3236 M St.
I am not a wine aficionado, nor could I even begin to explain the difference between a Cabernet and a Merlot. In fact I was too drunk on wine during “Sideways” to understand that whole Merlot issue. But I do like to drink cheap wine and large amounts of it. This creates quite a conundrum when partying in the D.C. social scene. First, at any bar where tennis shoes are allowed, wine is basically a myth besides some form of repugnant blush. Second, at any bar or club where wine is available, their meager by-the-glass offerings usually cost the price of an entire bottle from the Columbia Plaza Market or Riverside. Third, even at restaurants where it is guaranteed there will be formidable choices the prices are usually tripled or quadrupled from store prices. After years of pre-gaming with wine and then dismally sipping from the cheap beer special at the bar the rest of the night, I have finally found a place where my epicurean pleasures can be fulfilled: Sundays at Clyde’s.
Yes, Clyde’s the quintessential D.C. location for brunch during parent’s weekend and somewhere to celebrate a friend’s birthday with an overpriced, average-tasting meal. But it has provided the solution to my wine drinking woes. Every Sunday all bottles of wine and champagne (except the most expensive on the list, which I wouldn’t order anyway) are half off. So recently I met a group of friends, who also wanted to extend their weekend drinking before the 40-60 work week becomes reality (and a very scary one at that).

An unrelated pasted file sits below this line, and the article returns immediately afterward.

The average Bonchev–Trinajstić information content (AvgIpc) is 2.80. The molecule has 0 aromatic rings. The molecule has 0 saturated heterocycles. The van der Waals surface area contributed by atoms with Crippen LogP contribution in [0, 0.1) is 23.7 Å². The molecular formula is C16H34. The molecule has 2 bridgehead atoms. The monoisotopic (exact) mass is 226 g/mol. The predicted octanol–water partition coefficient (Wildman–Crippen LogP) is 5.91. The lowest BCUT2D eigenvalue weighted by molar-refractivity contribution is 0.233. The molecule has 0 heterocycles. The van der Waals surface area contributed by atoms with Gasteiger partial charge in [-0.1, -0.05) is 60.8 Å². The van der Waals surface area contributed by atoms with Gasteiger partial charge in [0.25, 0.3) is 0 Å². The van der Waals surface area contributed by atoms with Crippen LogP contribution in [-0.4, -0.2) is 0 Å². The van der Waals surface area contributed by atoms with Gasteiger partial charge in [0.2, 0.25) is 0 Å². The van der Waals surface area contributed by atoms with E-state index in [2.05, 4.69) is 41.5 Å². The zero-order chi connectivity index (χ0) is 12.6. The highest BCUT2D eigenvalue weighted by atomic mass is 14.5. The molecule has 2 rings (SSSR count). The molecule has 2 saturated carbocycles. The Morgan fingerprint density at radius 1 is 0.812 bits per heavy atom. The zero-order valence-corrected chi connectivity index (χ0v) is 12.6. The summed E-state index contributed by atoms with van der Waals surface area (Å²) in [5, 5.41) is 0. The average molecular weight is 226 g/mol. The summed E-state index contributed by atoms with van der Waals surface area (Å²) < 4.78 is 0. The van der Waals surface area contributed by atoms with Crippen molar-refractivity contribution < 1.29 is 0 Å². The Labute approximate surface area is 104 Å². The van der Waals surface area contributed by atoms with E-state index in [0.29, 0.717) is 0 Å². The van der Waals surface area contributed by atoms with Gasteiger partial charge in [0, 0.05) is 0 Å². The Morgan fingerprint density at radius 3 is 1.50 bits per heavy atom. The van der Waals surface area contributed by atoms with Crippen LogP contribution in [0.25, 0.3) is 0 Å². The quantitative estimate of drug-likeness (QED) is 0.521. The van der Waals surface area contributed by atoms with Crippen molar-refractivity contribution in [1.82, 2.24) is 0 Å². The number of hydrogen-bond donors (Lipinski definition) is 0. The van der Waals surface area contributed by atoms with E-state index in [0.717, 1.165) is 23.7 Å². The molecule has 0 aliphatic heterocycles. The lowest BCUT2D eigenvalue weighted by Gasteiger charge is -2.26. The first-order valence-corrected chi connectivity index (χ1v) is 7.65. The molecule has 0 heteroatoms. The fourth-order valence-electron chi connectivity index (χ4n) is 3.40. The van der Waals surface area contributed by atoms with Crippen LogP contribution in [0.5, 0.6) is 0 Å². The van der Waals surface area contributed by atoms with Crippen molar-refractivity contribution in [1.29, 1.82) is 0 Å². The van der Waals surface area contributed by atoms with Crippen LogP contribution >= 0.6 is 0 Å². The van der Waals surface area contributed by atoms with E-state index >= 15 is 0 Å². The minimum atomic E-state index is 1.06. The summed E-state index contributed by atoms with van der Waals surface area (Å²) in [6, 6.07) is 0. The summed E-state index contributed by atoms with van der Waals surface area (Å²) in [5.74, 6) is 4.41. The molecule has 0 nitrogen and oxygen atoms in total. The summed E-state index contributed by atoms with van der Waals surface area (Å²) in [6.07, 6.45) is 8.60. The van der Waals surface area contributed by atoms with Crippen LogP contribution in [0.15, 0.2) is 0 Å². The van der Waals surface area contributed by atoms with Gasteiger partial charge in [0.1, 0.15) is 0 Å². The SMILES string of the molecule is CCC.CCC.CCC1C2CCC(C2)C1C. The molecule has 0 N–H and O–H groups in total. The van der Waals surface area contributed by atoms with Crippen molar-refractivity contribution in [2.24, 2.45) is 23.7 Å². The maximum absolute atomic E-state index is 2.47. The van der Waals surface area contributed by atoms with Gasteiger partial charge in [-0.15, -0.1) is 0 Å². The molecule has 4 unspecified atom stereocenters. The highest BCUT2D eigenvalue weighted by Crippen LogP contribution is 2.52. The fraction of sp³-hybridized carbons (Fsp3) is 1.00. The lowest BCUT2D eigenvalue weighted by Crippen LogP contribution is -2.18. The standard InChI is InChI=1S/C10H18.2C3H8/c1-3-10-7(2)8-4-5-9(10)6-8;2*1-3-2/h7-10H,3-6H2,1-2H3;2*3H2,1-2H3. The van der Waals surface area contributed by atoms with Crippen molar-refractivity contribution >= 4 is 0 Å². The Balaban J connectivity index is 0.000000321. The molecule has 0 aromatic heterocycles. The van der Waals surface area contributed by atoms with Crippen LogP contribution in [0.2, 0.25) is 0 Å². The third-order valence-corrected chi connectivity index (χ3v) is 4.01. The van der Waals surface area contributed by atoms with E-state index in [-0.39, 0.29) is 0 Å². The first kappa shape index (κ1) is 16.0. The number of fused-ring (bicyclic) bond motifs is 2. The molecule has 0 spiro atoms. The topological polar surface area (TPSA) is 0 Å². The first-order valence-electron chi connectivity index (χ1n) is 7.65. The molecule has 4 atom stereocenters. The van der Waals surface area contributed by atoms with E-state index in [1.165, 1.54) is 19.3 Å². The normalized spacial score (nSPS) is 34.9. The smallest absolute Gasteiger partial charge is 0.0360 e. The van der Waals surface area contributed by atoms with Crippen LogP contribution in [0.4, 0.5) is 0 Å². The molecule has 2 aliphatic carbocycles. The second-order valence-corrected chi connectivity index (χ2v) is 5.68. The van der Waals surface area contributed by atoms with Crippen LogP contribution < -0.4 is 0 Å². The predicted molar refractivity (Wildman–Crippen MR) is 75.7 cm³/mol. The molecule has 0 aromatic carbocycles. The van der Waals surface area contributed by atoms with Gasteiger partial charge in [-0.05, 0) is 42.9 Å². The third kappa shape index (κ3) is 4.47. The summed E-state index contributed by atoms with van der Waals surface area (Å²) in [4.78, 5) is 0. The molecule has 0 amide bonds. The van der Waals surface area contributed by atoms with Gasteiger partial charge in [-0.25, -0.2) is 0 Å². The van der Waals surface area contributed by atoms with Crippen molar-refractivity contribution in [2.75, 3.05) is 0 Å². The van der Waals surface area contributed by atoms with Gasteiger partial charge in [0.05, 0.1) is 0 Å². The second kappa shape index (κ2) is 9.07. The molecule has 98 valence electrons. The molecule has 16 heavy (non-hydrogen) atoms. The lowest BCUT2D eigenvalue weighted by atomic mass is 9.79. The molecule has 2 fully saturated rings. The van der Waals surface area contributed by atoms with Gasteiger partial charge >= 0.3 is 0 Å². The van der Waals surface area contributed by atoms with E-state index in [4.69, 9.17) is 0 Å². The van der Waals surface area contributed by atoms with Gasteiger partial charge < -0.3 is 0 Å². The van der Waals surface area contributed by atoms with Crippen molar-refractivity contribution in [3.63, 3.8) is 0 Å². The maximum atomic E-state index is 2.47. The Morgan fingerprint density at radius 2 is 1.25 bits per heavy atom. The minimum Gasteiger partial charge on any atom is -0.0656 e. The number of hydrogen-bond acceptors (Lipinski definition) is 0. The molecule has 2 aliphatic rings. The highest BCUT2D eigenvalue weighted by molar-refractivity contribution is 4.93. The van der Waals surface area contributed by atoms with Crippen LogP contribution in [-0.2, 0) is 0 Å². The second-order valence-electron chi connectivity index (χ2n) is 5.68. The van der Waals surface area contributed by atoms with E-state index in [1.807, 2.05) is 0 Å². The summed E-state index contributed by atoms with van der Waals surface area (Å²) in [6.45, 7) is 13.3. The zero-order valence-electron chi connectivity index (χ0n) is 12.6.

By 9 p.m., when I reached Clyde’s, the front bar was already fumigated with smoke and a cacophony of drunken voice modulation and blaring bar music filled the room. I squeezed past a group of older guys who, in their signature “we’re alumni of Georgetown” garb, precariously waved their cigarettes in the air yelling for the bartender to bring drinks. The group was obviously leftover from brunch.
Our waitress was overworked and admitted that the kitchen was suffering from similar conditions, so the service was not stellar. But what was lacking in the service was made up for in price and prime people-watching. My group split two bottles of wine and a couple appetizers, all of which, except one bottle, were compted by our waitress for the long wait and the kitchen’s lack of items. The crowd, a mixture of GW and Georgetown upperclassmen and some daring young adults risking a hangover the next day at work, was as good a college scene as one gets in D.C. The night wasn’t overly eventful except for a middle-aged couple making out in front of our table, but it was the best way for a second semester senior to start off the week, inebriated and distracted from those so-called “important” responsibilities like planning a life post-GWorld.
Bar Belle Rating: 4/5